Casey with his wife Jean in 1981

We looked at each other with “What was that?” expressions. The bed was not up against the wall. It was seperated from the wall. So we knocked on the wall to see if it had the same kind of sound and, of course, it was not the same because it was plaster not wood. I said that I heard three knocks and she said that she heard two and from then on I believed in ghosts.

The other thing that happened was when we were living in Bel-Air. I’d often forget my clicker for getting in the gate and I’d have to climb over the fence. One night I was in a limo and the limo driver pulled up and said, “How do we get in?” I replied, “Oh, I forgot to bring the clicker key.” He said he would press the button on the intercom but I told him that nobody was at home that night so I would have to climb over.

Suddenly, the gates opened up and nobody had pressed anything. The gates just opened up. And I knew without a doubt that there was nobody home and Jean later said that there was nobody home and the gates just opened up!

So there’s a friendly ghost and every now and then in one section of the house, the lights will go on and off so, I don’t know, there’s probably a friendly ghost around somewhere. Doesn’t bother me though. But after that knock on the headboard, I was truly convinced!

Here’s a rare clip of Casey performing as “Shaggy” on the Jerry Lewis Muscular Distrophy telethon in, I believe, 1987.


  • Another 1969 role voiced by Kasem was the villainous ‘Dexter Carter’ in the somewhat-infamous HOT WHEELS cartoon show.

  • When I was commuting to Wayne State University I used to drive by a billboard on I-94 picturing Casey Kasem with the caption: “I went to Wayne State! Great school!” I used to say “Zoinks!” every time I passed it. So I really did use the word in everyday life for a few years.

    When Scooby-Doo was brand new, it was obvious to a lot of us that the human characters in the cartoon were based on characters from “The Many Loves of Dobie Gillis”. Fred was based on Dobie, Daphne on Thalia, Velma on Zelda, and Shaggy on the goofy beatnik Maynard G. Krebs. I don’t know if Bob Denver’s portrayal of that character had any impact on Casey’s performance as Shaggy, but Maynard’s voice used to crack when he exclaimed the word “Work!” in horror, much as Shaggy’s does when he says “Zoinks!”

    I respect Casey for sticking to his principles when he turned down that Burger King ad, but Shaggy isn’t really Shaggy without the junk food. Now, Matthew Lillard — that guy really nailed the character.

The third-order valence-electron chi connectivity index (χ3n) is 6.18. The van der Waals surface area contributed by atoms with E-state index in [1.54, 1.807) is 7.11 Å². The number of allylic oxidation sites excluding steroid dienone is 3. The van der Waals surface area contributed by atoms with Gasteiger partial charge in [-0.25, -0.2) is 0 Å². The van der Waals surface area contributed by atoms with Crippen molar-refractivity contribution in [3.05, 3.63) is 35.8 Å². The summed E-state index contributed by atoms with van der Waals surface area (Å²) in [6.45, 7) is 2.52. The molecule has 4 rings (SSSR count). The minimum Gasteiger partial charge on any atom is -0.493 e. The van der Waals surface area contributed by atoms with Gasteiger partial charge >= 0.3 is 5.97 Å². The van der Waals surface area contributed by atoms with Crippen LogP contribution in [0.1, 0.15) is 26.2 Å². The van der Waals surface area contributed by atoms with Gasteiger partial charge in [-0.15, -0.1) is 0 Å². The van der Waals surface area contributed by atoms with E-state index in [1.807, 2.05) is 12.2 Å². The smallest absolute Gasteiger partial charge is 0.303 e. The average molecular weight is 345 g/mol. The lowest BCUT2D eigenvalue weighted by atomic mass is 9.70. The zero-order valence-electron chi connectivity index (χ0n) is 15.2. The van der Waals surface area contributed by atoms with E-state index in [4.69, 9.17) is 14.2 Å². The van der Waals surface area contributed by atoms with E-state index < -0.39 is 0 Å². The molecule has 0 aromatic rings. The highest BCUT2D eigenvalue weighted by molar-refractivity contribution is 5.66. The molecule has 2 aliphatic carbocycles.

Unfortunately Casey’s last years were fraught with health issues, dementia, and acrimonious legal disputes between his wife Jean and the children from his first marriage over power of attorney and visitation rights. Both parties blame the other for causing his death. Casey’s remains lie in an unmarked grave in Norway, where he had never been in life, with little prospect of repatriation until the unlikely event that this bitter family feud is resolved.

  • Joe Dante’s 2003 live-action/animation “Looney Tunes: Back in Action” isn’t quite the sum of its parts, but the film has a few quite brilliant moments. One of the picture’s highlights is a brief but eventful scene set in what is supposedly the Warner Bros. commissary. This sequence is crammed with familiar faces and characters, as well as some great throwaway gags, including the quick sight of a table with an animated Shaggy (voiced by Casey Kasem) and Scooby (here Frank Welker) criticizing a live-action Matthew Lillard for his weak performance as Shaggy in the “Scooby-Doo” feature film. A very funny idea; the audience roared at this.

  • There was no question that Dobie Gillis provided inspiration for some aspects of Scooby-Doo, but reading the original Max Shulman Dobie short stories reveals that only one of them resembles the TV show, and only in the names of a few characters. The TV series added a lot of extra characters (just as David Levy added specifics to Charles Addams’ “Addams Family” one-panel cartoons). The Dobie Gillis TV characters owe a lot to Archie comics, which in turn had their roots in Henry Aldrich.

    Hanna-Barbera gets a lot of stones cast for “rip-offs” but let those who are without ripping off cast them first. At least they never denied it.

    • For awhile there the gag was, “Scooby-Doo is Dobie Gillis plus Marmaduke.” Then it was, Scooby and Shaggy are stoners and Daphne and Velma are, um, alumnae, yeah, that’s right, they went to the same school.

    • What do you mean, they never denied it? They denied it all the time. But there’s no denying that they breathed new life into the characters that inspired them and often rose above the source material.